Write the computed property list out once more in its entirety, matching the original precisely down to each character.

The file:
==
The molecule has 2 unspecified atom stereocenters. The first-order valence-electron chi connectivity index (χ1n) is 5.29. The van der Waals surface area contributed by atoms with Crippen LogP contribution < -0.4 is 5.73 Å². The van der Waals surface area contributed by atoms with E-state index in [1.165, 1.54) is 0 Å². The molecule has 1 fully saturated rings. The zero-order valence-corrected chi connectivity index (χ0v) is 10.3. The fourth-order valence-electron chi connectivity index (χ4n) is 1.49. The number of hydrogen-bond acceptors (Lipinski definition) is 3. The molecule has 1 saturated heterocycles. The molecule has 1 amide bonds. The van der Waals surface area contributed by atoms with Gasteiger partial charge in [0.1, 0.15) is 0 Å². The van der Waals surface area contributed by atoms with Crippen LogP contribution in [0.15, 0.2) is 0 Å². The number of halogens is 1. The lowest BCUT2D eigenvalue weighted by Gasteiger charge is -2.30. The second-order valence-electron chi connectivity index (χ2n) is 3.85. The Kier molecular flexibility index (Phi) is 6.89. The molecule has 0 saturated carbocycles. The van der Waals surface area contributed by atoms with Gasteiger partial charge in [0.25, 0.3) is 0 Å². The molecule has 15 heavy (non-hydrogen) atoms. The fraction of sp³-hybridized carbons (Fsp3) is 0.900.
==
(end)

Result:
The molecule has 2 unspecified atom stereocenters. The first-order valence-electron chi connectivity index (χ1n) is 5.29. The van der Waals surface area contributed by atoms with Crippen LogP contribution < -0.4 is 5.73 Å². The van der Waals surface area contributed by atoms with E-state index in [1.165, 1.54) is 0 Å². The molecule has 1 fully saturated rings. The zero-order valence-corrected chi connectivity index (χ0v) is 10.3. The fourth-order valence-electron chi connectivity index (χ4n) is 1.49. The number of hydrogen-bond acceptors (Lipinski definition) is 3. The molecule has 1 saturated heterocycles. The molecule has 1 amide bonds. The van der Waals surface area contributed by atoms with Gasteiger partial charge in [0.1, 0.15) is 0 Å². The van der Waals surface area contributed by atoms with Crippen LogP contribution in [0.15, 0.2) is 0 Å². The number of halogens is 1. The lowest BCUT2D eigenvalue weighted by Gasteiger charge is -2.30. The second-order valence-electron chi connectivity index (χ2n) is 3.85. The Kier molecular flexibility index (Phi) is 6.89. The molecule has 0 saturated carbocycles. The van der Waals surface area contributed by atoms with Gasteiger partial charge in [0.25, 0.3) is 0 Å². The molecule has 15 heavy (non-hydrogen) atoms. The fraction of sp³-hybridized carbons (Fsp3) is 0.900.